A blue Christmas today, but hope for tomorrow

Marco Levytsky, Western Bureau Chief.

I’ll have a blue Christmas without you
I’ll be so blue just thinking about you
Decorations of red on a green Christmas tree
Won’t be the same dear, if you’re not here with me.

Written by Billy Hayes and Jay W. Johnson in 1948, and most famously performed by Elvis Presley in 1957, Blue Christmas is a tale of unrequited love during the holidays. And, throughout the years, Christmas has been blue for many unfortunate souls – the lonely, the shut-ins, the sick, the poor and others. But with this year’s pandemic, it takes on a whole new meaning as Christmas will be celebrated in many provinces by individual households only. Even grandchildren will not be able to celebrate with their grandparents. This may seem a bit ludicrous when grandparents often perform baby-sitting duties for working parents but won’t be able to celebrate Christmas with them – at least not in person. Like it or not, those are the rules, and we must follow them.

Ukrainians traditionally sit down with their extended families for a sumptuous meal of 12 meatless dishes on Christmas Eve and welcome carolers who bring songs of joy. This is usually followed by attendance at a late night (even midnight in some places) Divine Liturgy. That will not happen this year. Even church attendance is limited to 15 percent capacity in many places. How that will be handled remains to be seen.

As we live in a highly developed technological world much of that void will be filled virtually. Extended families can get in touch with Zoom or similar platforms. Church services are streamed online. That softens the blow somewhat, but it is still not the same.

But while 2020 will go down in history as a most difficult year, with the Covid pandemic reaching its highest levels just as this year is about to end, there is light at the end of the tunnel.

Throughout the past year, scientists around the world have been working at unprecedented speed to develop vaccines. And several are now available. On December 9, Health Canada gave emergency marketing approval to the Pfizer-BioNTech vaccine. Two days later, Prime Minister Justin Trudeau announced that several hundred thousand doses of the Pfizer COVID-19 vaccine will be available in Canada before the end of the year — shots primarily earmarked for long-term care home residents and the staff working there. The Government plans to launch a mass inoculation campaign, which is expected to take many months to complete. After long-term care home residents and staff are immunized, the national advisory committee on immunization (NACI) said the next priority group should be all Canadians over the age of 80, followed by those over 70, and so on. It will be up to provincial leaders to decide who gets shots when, but Trudeau said the premiers agree that the NACI guidelines should be followed and the most vulnerable should be first in line. The vaccines will be distributed to jurisdictions on a per-capita basis, meaning each province will receive vaccine doses in numbers proportionate to their share of the population.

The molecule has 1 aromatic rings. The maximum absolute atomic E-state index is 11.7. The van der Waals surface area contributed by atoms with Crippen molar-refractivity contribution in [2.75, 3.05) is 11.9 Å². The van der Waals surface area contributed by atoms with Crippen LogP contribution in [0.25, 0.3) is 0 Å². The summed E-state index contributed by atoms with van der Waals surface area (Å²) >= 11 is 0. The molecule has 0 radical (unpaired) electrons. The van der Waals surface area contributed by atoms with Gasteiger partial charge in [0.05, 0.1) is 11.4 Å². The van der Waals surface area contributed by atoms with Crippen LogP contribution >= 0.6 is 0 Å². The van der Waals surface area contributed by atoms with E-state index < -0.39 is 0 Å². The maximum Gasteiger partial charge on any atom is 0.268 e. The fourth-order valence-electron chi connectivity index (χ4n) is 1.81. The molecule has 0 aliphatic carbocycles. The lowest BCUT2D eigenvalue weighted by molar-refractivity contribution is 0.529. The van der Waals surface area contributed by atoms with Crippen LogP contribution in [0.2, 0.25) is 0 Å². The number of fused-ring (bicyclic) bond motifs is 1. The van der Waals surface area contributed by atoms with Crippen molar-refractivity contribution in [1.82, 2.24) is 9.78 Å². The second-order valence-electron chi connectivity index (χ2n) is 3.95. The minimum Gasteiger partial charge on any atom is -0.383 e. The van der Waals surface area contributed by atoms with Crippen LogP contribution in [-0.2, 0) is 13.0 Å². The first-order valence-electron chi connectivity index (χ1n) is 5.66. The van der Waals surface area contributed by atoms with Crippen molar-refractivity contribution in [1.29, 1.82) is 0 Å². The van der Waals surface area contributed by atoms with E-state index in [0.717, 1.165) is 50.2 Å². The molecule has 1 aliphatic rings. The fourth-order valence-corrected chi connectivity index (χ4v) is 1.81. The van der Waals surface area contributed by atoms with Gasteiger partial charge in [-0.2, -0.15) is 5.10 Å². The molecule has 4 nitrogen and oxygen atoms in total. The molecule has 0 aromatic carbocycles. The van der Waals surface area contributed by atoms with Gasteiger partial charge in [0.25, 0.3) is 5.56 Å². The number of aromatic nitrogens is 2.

So, since it will take a long time before enough Canadians have been immunized for the pandemic to be stopped, you can say that while there is light at the end of the tunnel, it’s still a long, dark tunnel.

Nevertheless, there is hope. And hope is the essence of Christmas. It is the hope that was created by the birth of our Lord and Saviour, Jesus Christ. It is the promise of eternal life and peace for humankind.

So, let us embrace this hope and move forward. Let us rejoice in the Good News of Christ’s birth and spread goodwill throughout the world. Even though we must celebrate with our families virtually, and even though we will most likely have to attend virtual services, let us make the most of this Blue Christmas and look forward to a much better year ahead.

One thing we all can do is pray.

Pray for an end to this pandemic and the economic revival that will accompany this end.

Pray for peace in the world – especially in Ukraine and other parts of the world plagued with conflict.

Pray for freedom and democracy in such countries like Belarus and others suffering under the heel of tyrannical dictatorships.

And pray that next year we can celebrate Christmas with our extended families, that we can enjoy the visit of carollers to our homes and that we can pack the churches to rejoice in the birth of our Lord and Saviour Jesus Christ and give thanks for having endured this pandemic.

Христoс Раждається! Славiм Йoгo!
Christ is Born! Let us Glorify Him!